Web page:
This is another place where pretty much everyone will find something to eat. There are always a lot of vegetables on the menu, in addition to some whole wheat pizzas. So if you want to keep things lighter, you can do that - but you’ll also have options like pasta and a burger. The space is big and kind of looks like a loft apartment furnished by Crate & Barrel, and it tends to stay pretty crowded. So if you don’t mind a place on the slightly louder side, this is a good choice.

Wu's Wonton King

$$$$
$$$$ 165 E Broadway

These clients are pretty cool - or at least they think they are. Rather than opting for the latest buzzy restaurant (where they’ve already eaten twice this month), take them to Wu’s Wonton King. This Chinatown spot has a bunch of big, lazy-Susan-topped tables that are ideal for sharing Peking duck and whole fried crabs. Plus, it’s BYO, so you can show how much thought you’ve put into this meal by having your friend who knows about wine carefully pick out some fino sherry, German riesling, and Beaujolais for you to bring along.

abcV

$$$$ 38 E.19th St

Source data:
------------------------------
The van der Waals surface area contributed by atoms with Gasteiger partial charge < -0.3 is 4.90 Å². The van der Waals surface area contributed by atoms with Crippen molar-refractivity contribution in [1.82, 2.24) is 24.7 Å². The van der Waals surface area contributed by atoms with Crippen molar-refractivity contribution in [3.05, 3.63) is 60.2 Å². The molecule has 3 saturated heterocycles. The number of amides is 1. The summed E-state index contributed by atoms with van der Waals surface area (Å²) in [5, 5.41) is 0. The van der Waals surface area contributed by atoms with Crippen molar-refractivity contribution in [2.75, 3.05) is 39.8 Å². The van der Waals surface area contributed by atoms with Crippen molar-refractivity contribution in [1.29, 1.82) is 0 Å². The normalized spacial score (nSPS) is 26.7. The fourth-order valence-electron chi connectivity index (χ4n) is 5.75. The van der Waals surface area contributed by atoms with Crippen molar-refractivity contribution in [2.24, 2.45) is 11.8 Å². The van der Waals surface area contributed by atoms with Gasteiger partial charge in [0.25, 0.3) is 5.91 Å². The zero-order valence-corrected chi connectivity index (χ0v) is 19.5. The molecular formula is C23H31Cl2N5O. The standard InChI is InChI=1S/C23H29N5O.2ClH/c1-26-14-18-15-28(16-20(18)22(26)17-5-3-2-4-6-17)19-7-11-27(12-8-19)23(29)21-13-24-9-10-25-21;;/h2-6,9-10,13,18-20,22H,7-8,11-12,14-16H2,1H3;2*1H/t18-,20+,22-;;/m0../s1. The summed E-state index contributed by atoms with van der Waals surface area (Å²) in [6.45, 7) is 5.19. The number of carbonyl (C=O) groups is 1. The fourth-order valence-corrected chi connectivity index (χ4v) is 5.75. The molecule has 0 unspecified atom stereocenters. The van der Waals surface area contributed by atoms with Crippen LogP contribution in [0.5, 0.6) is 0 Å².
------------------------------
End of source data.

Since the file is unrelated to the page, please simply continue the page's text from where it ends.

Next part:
You don’t have to be a vegetarian to enjoy a meal at abcV. You just have to like good food and big spaces that look like art galleries. This is the vegetarian spot from the people behind ABC Kitchen, and it was one of our favorite new restaurants of 2017. So bring some clients here and order a whole head of cauliflower, a dosa, and some lettuce wraps that are better than lettuce wraps should be. You’ll feel like you ate something healthy (because you did), and your clients will have a good story about this one vegetarian restaurant they went to that turned out to be really good.

Bistro Pierre Lapin is a French restaurant, and it seems like something you’d find on the Upper East Side or in one of the Hamptons. But it’s actually on a quiet street in the West Village, and it’s a good place to eat some pasta and/or roasted chicken. They also make a good avocado vichyssoise, in case your clients enjoy cold green soup, and despite the fact that there are white tablecloths on some of the tables, you can wear a t-shirt and sneakers here. So if you need a quiet downtown spot that’s equal parts nice and casual, try this one. (It’s also not too hard to get into.)

Empellón

$$$$
Mexican  in  Midtown
$$$$ 510 Madison Ave.

If you need to stay in Midtown and would rather not go someplace where the servers wear suits and every other person is proposing, try Empellón. It’s perfect for clients who are looking for an excuse to drink several margaritas, and the uni nachos are excellent and fun to eat in a Guy-Fieri-could-have-made-these kind of way. The tacos are also pretty solid, and the space is huge, with two floors and lots of big tables. Sure, it can get a little pricey, but you’re not picking up the check. So order multiple desserts.